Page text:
Intra-Class Correlation with REML Method

In contrast to Pearson's correlation in which the relationship between two variables (measures such as the height and body weight of a person) is concerned, intraclass correlation (ICC) is defined as the correlation of one variable (measure) between two or more members within groups. Applied to the context of brain imaging, ICC can be used as an indicator of scanning reliability or consistency across sessions/days/sites, for example, and, defined as the proportion of variability across subjects relative to the total variability in the data.

Here we provide a program, 3dICC_REML.R, to calculate the ICC on brain volume data instead of ROI data typically seen in the literature. The program is a further extension to the classical definition of ICC varieties [Shrout and Fleiss (1979), Psychological Bulletin, Vol. 86, No.2, 420-428], and it's different from the old program 3dICC.R in the following aspects:

1. It always generates all **non-negative** ICC values, avoiding the awkward situation of interpreting negative ICC numbers;

2. It does not limit the number of random factors (3dICC only allows 2- and 3-way ANOVA);

3. Missing data are allowed;

4. It's based on linear mixed-effects modeling with restricted maximum likelihood (REML) estimates, a frontier statistical tool.

If you need to cite the methods here, use the following:

Chen, G., Saad, Z.S., Britton, J.C., Pine, D.S., Cox, R.W. (2013). Linear Mixed-Effects Modeling Approach to FMRI Group Analysis.

NeuroImage 73:176-190.

**Note** (March 27, 2015) You may still use 3dICC_REML.R, but the functionality of 3dICC_REML.R has been fully incorporated as part of 3dLME now. See Example 4 in the 3dLME help.

Program 3dICC_REML: 3dICC_REML, written in R, can be run on all major platforms such as unix-based systems and Windows, and requires R installation. The program will be part of AFNI distribution soon, but can be downloaded from here too. In addition, the lme4 package should be installed by running the following command inside R:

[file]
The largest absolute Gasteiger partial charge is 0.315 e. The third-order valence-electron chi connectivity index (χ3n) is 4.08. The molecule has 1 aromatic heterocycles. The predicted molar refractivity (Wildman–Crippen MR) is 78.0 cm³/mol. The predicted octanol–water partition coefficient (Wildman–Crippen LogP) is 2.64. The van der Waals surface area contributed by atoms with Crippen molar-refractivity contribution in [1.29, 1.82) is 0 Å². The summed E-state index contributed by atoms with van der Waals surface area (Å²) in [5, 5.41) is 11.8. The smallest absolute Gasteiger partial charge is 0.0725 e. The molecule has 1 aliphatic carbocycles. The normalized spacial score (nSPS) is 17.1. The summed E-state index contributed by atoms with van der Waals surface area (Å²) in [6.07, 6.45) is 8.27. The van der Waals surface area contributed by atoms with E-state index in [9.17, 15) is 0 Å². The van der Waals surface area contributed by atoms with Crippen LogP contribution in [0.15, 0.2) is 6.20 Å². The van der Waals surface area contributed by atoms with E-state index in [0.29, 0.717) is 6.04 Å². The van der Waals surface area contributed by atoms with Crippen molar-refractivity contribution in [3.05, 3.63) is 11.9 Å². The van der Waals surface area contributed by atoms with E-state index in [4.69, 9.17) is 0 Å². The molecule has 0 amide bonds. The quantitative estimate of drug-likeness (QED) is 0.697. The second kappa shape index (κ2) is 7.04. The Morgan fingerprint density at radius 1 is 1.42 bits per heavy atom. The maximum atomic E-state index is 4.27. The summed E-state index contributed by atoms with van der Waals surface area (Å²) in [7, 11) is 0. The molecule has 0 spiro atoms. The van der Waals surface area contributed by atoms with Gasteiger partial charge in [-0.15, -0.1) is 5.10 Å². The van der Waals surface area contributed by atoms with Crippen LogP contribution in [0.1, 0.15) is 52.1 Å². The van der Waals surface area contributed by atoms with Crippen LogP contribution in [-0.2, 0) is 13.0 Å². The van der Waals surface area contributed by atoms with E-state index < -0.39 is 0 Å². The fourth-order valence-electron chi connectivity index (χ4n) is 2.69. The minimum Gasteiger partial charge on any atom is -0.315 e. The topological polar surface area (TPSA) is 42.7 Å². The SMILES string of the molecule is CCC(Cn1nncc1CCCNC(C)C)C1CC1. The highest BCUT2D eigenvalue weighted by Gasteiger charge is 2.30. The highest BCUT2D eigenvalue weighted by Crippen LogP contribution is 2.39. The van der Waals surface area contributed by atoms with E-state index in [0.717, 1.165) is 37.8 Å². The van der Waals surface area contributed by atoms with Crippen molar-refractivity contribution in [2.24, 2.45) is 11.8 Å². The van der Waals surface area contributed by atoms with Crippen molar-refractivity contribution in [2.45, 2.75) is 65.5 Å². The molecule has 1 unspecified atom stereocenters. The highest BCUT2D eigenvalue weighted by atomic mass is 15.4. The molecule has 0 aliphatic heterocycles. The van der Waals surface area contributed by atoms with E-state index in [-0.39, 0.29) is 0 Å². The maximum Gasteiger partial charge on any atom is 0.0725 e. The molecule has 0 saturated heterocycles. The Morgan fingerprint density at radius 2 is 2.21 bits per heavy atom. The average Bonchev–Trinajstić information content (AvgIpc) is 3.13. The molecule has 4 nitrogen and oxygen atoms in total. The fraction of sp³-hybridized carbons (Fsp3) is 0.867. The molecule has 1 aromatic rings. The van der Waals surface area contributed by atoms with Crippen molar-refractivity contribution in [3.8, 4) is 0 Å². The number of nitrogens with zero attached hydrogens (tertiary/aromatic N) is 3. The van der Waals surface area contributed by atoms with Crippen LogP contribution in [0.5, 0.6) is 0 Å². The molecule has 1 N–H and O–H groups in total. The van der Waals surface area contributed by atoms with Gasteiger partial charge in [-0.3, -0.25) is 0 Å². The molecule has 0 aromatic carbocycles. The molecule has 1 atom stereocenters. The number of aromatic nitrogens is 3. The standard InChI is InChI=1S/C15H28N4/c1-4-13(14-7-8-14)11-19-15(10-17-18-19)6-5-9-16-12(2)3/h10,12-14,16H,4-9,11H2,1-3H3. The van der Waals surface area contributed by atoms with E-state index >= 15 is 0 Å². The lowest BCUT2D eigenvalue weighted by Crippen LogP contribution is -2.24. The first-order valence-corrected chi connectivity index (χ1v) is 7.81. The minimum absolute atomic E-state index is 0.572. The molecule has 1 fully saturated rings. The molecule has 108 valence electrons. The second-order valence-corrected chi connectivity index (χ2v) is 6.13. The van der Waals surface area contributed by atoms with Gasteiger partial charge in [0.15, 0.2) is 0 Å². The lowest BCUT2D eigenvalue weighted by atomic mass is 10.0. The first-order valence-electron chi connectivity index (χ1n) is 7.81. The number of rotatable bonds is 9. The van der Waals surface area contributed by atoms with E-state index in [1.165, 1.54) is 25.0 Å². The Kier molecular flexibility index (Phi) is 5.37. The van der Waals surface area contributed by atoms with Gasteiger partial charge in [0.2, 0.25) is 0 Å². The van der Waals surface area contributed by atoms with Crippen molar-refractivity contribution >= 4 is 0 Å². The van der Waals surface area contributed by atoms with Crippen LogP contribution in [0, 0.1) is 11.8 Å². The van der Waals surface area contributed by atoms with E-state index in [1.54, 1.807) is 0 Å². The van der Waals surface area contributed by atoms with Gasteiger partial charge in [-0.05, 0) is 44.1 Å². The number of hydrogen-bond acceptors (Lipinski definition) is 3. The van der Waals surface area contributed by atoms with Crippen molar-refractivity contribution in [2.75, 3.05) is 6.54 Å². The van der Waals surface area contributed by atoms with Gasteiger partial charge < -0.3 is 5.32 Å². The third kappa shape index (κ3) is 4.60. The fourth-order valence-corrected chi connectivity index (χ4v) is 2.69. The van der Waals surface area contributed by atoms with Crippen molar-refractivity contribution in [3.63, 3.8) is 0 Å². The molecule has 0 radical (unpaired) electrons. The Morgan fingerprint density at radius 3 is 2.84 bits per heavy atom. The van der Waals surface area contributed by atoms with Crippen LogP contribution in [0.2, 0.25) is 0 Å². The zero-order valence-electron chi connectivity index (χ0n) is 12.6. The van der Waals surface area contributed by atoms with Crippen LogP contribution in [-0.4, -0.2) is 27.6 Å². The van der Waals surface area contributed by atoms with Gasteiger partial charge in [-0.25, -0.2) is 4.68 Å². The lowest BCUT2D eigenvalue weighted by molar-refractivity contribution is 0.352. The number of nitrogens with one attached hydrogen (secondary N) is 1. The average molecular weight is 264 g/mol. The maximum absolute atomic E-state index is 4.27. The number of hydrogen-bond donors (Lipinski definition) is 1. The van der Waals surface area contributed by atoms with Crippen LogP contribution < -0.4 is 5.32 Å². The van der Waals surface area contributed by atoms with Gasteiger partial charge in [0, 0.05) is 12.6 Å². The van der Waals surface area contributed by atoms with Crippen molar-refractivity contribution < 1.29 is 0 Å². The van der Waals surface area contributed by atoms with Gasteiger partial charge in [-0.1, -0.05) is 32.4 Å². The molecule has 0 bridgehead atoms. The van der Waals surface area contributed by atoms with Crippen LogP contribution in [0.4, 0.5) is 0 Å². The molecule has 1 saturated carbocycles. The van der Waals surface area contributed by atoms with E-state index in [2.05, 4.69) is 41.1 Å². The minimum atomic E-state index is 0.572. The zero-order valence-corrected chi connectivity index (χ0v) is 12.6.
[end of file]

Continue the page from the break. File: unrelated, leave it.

install.packages("lme4", repos="http://R-Forge.R-project.org")

First, create a text file **myModel.txt** (or whatever file name) in the following format which stores all the information about output file name, the input files, etc.:

Output:OutputFileName <-- Optional: prefix only, and no view (e.g., tlrc) needed

FixEff:1 <-- specifies fixed effects such as covariates

RanEff:Session+Site+Subj <-- list all the random-effects variables

MASK:../data/Mask+tlrc.BRIK <-- Optional: a mask will significantly reduce runtime

Clusters:4 <-- Optional: number of parallel jobs; default is 1 if this line is not provided

Subj Session Site InputFile

Jim one site1 Jim1+tlrc

Jim two site1 Jim2+tlrc

Jim one site2 Jim3+tlrc

Jim two site1 Jim4+tlrc

Carol one site1 Carol1+tlrc

......

Note: sub-brick selector is allowed for input files. For example, Jim1+tlrc[0] (** no quotes around the square brackets []**) is acceptable.

As indicated in the table above exemplifying a 3 random effects model, 3 lines are optional, and "InputFile" as a label in the title is reserved.

Once myModel.txt is available, execute the following command at the prompt in the directory where file **myModel.txt** exists (if myModel.txt is not provided in the following command line, 3dICC_REML assumes the model specification is stored by default in file model.txt):

3dICC_REML.R myModel.txt MyOutput.txt &

Or if you run it remotely:

nohup 3dICC_REML.R myModel.txt MyOutput &

You can open file MyOutput to check the running progress.

If there are *n* factors (categorical variables) in the model, there will have *n*+1 sub-bricks in the output file: one for each factor, plus one for the residuals.

**ICC interpretation**

There are three ways to interpret the ICC value. The first one is probably more popular: ICC measures the proportion of total variance that is attributable to an explanatory variable (typically a categorical variable such as session, scanner, etc.). However I feel the second interpretation is more intuitive: ICC is the expected correlation between any two effect estimates randomly drawn from the same level of the categorical variable.

Use * session* with two levels (sessions 1 and 2) as an example, an ICC value of 0.75 for session can be interpreted from the following two aspects. 1) It shows the differentiation among the levels of the variable (sessions 1 and 2); that is, 75% of the variability can be accounted for across the two sessions. 2) It also indicates that the more distinguishable they are from each other between the two sessions, the more similar (or correlated) they are among each other within each level (correlation within each session). It's the second interpretation that quintessentially carries the connotation of "correlation" in ICC. Let's use language to drive the point here. The more dissimilar between two languages (English and Korean, for example), the more similar between any two speakers of a specific language.

Related to the second interpretation, a third one bears a flavor of information conservation: The ICC value shows the loss of information. If two effects are drawn from the same session, about 75% of the information is lost due to their similarity, and it is the amount of information that is not obtainable unless they were totally independent.

**Useful links**

1. Wikipedia: Intraclass correlation

**Acknowledgements**

I'd like to thank Javier Gonzalez-Castillo for motivating me writing the program.